L.A. still projects benefits from a move to Google Apps, report says

By , Computerworld |  On-demand Software, Google Apps

In making the case for this move, Los Angeles officials are continuing to analyze the full impact of hosted services on the city's IT capabilities, the report said. The city expects that moving to a cloud-based service will allow Los Angeles to reassign nine of 13 staff, and use the sixty servers now supporting GroupWise for other functions. The switch to Google Apps will also provide Los Angeles with more storage capacity and disaster recovery capabilities, particularly for its e-mail system, officials estimate.

The hosted Google offering can also provide the city with video conferencing capabilities if the city purchases cameras. If LA were to add this capability without Google, it would cost nearly $4 million more over five years, the report said.

Sheri McLeish, an information and knowledge management analyst at Forrester Research Inc., agreed that such benefits are likely, but the city's projected savings may be very optimistic. "They are acknowledging the benefits, but there's nothing to indicate that they ever would have paid for" some of them in the coming years.

According to the report, the ITA believes Google Apps use would result in an "average productivity gain per City employee [of] 10 minutes per week," a projection that almost almost sounds like something out of Ripley's Believe it or Not. The ITA paticularly cited Google's collaboration tools and service availability, which would "likely to be superior to our current system." Based on an average annual salary of $71,200 for city employees, the agency esitmated the value of uptime and collaboration gains from Google Apps at $44.5 million over five years.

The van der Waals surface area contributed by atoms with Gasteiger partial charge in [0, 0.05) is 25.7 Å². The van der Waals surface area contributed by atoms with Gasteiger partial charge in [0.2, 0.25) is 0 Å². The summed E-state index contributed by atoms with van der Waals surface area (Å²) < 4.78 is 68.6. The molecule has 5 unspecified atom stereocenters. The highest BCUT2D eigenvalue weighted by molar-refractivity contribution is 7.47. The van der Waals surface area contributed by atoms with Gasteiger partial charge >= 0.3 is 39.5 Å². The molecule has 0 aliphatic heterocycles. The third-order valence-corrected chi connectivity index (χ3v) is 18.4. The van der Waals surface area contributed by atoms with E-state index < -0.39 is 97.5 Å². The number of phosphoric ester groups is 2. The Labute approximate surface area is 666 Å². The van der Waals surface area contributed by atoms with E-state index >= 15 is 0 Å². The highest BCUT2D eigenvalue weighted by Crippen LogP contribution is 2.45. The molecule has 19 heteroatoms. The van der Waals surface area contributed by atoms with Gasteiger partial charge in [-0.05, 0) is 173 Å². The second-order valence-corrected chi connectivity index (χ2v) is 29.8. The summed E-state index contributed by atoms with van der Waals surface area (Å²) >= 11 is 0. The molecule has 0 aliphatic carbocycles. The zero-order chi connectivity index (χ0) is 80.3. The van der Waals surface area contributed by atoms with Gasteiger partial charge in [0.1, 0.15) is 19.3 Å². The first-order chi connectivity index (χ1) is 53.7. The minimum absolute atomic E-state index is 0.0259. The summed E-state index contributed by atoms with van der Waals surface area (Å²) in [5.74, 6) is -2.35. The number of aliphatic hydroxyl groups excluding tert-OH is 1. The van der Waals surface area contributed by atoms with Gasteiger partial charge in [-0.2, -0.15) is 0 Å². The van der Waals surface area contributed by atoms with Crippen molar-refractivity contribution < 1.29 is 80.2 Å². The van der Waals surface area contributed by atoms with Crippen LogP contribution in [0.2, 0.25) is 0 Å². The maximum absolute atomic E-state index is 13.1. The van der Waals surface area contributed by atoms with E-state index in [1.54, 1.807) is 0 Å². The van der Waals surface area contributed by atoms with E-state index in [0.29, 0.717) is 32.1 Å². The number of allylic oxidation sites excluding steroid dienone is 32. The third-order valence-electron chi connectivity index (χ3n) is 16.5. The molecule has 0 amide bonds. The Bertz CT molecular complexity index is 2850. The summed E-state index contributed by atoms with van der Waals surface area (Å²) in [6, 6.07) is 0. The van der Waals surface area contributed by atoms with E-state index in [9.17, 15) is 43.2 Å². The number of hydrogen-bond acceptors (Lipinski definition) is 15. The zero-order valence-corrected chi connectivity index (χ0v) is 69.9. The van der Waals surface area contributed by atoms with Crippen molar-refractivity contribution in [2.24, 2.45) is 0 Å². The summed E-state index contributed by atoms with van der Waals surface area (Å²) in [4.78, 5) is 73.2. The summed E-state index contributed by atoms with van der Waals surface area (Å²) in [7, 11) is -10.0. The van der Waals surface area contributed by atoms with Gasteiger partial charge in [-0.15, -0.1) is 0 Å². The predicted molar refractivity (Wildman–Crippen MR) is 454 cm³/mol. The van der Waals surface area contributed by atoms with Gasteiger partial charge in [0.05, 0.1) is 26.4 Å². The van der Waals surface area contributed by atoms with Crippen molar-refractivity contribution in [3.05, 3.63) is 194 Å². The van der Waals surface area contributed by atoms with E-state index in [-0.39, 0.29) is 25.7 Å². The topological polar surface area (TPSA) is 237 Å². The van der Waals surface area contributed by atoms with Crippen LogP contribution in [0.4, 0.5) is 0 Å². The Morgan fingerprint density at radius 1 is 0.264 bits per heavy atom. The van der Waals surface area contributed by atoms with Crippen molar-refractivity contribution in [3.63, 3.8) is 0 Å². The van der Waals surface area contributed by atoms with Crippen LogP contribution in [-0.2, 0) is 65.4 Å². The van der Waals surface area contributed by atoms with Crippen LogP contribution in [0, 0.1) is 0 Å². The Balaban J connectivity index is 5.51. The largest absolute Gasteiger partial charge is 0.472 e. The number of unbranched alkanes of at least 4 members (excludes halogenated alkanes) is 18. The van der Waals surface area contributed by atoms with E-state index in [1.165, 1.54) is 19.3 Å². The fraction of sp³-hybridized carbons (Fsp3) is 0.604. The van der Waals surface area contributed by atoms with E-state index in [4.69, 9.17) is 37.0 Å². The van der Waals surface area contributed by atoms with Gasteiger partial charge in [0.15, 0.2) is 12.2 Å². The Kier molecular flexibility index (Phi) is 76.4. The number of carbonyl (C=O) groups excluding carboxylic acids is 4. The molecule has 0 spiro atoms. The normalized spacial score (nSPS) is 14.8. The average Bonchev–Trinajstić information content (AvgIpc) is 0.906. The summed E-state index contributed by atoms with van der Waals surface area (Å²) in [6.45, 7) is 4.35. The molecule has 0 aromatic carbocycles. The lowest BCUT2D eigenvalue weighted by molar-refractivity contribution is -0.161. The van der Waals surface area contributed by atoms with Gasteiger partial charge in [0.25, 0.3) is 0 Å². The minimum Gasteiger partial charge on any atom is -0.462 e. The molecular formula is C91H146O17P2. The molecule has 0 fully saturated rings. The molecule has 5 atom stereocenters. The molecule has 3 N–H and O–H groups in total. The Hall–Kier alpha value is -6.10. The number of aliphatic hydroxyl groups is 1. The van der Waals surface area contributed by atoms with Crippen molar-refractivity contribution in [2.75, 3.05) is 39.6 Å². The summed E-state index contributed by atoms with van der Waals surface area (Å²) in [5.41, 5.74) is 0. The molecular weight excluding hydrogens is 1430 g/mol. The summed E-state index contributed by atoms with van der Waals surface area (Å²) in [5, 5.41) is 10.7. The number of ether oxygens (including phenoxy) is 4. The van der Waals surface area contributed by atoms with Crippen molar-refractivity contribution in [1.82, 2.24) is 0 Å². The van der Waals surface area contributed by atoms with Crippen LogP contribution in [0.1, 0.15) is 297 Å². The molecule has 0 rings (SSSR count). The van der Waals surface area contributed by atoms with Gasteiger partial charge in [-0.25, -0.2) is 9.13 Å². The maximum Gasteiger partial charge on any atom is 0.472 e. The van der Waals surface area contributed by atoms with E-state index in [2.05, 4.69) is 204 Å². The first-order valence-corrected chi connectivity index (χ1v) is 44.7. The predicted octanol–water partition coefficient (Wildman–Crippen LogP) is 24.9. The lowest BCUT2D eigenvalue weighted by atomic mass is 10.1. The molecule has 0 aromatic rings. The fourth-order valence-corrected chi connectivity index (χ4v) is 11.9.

That calculation was met with skepticism from Santana and analysts. "While increased productivity is a benefit to the city, 10 minutes per week per employee would not lead to hard dollar budgetary savings. It is not possible to accurately predict the magnitude of productivity changes."

Added McLeish: Productivity "never really doesn't translate into hard dollars."

Rob Enderle, an independent analysts in San Jose, Calif., said he sees pitfalls ahead for IT managers if the city goes ahead with the Google Apps plan. "Email migrations are career killers as there is no upside for the implementation team. Yet," he added, "with obsolete products like GroupWise someone has to do them."

"Being one of the first, while exciting, is generally seen as incredibly foolish in hindsight because, if it works flawlessly you don't get any real credit and if it breaks, and it almost always breaks badly, folks come hunting for your head and without other successful implementations to point to, you tend to look foolhardy," Enderle said.

A move to the cloud would put LA on the cutting edge of technology, a place where few agencies are comfortable. "I would expect this trial to fail but I would also expect we will learn a lot from it," he said.

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